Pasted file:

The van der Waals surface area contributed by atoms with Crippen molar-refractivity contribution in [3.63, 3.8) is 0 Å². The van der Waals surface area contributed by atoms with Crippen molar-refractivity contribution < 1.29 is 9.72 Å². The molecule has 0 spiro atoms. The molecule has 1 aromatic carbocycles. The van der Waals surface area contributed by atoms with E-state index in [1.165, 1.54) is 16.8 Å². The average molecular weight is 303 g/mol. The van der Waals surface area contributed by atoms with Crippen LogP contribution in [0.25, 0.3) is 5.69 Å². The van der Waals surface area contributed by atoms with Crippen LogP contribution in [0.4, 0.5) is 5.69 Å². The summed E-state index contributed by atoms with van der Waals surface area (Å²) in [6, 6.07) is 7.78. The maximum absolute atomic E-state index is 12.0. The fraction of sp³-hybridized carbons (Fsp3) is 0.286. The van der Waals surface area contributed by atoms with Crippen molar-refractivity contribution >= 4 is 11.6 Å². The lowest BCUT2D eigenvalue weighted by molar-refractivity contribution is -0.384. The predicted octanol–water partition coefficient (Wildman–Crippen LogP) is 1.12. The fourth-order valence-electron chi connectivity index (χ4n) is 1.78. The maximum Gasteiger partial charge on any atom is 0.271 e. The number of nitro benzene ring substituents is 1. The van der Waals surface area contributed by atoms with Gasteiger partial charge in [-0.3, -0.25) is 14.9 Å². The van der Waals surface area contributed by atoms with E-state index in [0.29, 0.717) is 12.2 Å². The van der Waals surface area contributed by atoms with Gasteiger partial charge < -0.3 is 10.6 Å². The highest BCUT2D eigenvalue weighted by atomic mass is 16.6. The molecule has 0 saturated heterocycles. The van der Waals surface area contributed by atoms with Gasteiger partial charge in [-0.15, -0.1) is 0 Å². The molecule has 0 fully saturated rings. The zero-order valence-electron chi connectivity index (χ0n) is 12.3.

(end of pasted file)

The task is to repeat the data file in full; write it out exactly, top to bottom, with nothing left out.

The van der Waals surface area contributed by atoms with Crippen molar-refractivity contribution in [3.63, 3.8) is 0 Å². The van der Waals surface area contributed by atoms with Crippen molar-refractivity contribution < 1.29 is 9.72 Å². The molecule has 0 spiro atoms. The molecule has 1 aromatic carbocycles. The van der Waals surface area contributed by atoms with E-state index in [1.165, 1.54) is 16.8 Å². The average molecular weight is 303 g/mol. The van der Waals surface area contributed by atoms with Crippen LogP contribution in [0.25, 0.3) is 5.69 Å². The van der Waals surface area contributed by atoms with Crippen LogP contribution in [0.4, 0.5) is 5.69 Å². The summed E-state index contributed by atoms with van der Waals surface area (Å²) in [6, 6.07) is 7.78. The maximum absolute atomic E-state index is 12.0. The fraction of sp³-hybridized carbons (Fsp3) is 0.286. The van der Waals surface area contributed by atoms with Crippen molar-refractivity contribution >= 4 is 11.6 Å². The lowest BCUT2D eigenvalue weighted by molar-refractivity contribution is -0.384. The predicted octanol–water partition coefficient (Wildman–Crippen LogP) is 1.12. The fourth-order valence-electron chi connectivity index (χ4n) is 1.78. The maximum Gasteiger partial charge on any atom is 0.271 e. The number of nitro benzene ring substituents is 1. The van der Waals surface area contributed by atoms with Gasteiger partial charge in [-0.3, -0.25) is 14.9 Å². The van der Waals surface area contributed by atoms with E-state index in [0.29, 0.717) is 12.2 Å². The van der Waals surface area contributed by atoms with Gasteiger partial charge < -0.3 is 10.6 Å². The highest BCUT2D eigenvalue weighted by atomic mass is 16.6. The molecule has 0 saturated heterocycles. The van der Waals surface area contributed by atoms with Gasteiger partial charge in [-0.15, -0.1) is 0 Å². The molecule has 0 fully saturated rings. The zero-order valence-electron chi connectivity index (χ0n) is 12.3.